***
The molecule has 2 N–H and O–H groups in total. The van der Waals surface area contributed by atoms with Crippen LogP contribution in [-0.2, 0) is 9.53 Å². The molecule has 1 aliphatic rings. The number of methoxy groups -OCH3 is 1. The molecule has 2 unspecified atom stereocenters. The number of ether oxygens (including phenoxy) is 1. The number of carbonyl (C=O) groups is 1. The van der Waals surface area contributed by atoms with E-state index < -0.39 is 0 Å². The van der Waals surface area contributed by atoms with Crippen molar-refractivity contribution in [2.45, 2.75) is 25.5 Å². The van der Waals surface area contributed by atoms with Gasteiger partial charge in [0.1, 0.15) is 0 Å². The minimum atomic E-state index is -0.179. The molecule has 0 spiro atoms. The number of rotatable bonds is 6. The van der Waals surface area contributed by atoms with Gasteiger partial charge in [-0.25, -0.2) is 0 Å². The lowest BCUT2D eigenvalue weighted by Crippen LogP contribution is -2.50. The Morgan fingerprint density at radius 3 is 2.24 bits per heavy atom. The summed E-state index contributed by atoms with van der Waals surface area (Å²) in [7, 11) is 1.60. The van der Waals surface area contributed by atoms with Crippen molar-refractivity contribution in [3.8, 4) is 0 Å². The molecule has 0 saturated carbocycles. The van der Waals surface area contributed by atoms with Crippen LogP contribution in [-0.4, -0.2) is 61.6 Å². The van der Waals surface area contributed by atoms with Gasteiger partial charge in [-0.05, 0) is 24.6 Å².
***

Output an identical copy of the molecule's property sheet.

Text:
The molecule has 2 N–H and O–H groups in total. The van der Waals surface area contributed by atoms with Crippen LogP contribution in [-0.2, 0) is 9.53 Å². The molecule has 1 aliphatic rings. The number of methoxy groups -OCH3 is 1. The molecule has 2 unspecified atom stereocenters. The number of ether oxygens (including phenoxy) is 1. The number of carbonyl (C=O) groups is 1. The van der Waals surface area contributed by atoms with E-state index < -0.39 is 0 Å². The van der Waals surface area contributed by atoms with Crippen molar-refractivity contribution in [2.45, 2.75) is 25.5 Å². The van der Waals surface area contributed by atoms with Gasteiger partial charge in [0.1, 0.15) is 0 Å². The minimum atomic E-state index is -0.179. The molecule has 0 spiro atoms. The number of rotatable bonds is 6. The van der Waals surface area contributed by atoms with Gasteiger partial charge in [-0.25, -0.2) is 0 Å². The lowest BCUT2D eigenvalue weighted by Crippen LogP contribution is -2.50. The Morgan fingerprint density at radius 3 is 2.24 bits per heavy atom. The summed E-state index contributed by atoms with van der Waals surface area (Å²) in [7, 11) is 1.60. The van der Waals surface area contributed by atoms with Crippen molar-refractivity contribution in [3.8, 4) is 0 Å². The molecule has 0 saturated carbocycles. The van der Waals surface area contributed by atoms with Crippen LogP contribution in [-0.4, -0.2) is 61.6 Å². The van der Waals surface area contributed by atoms with Gasteiger partial charge in [-0.05, 0) is 24.6 Å².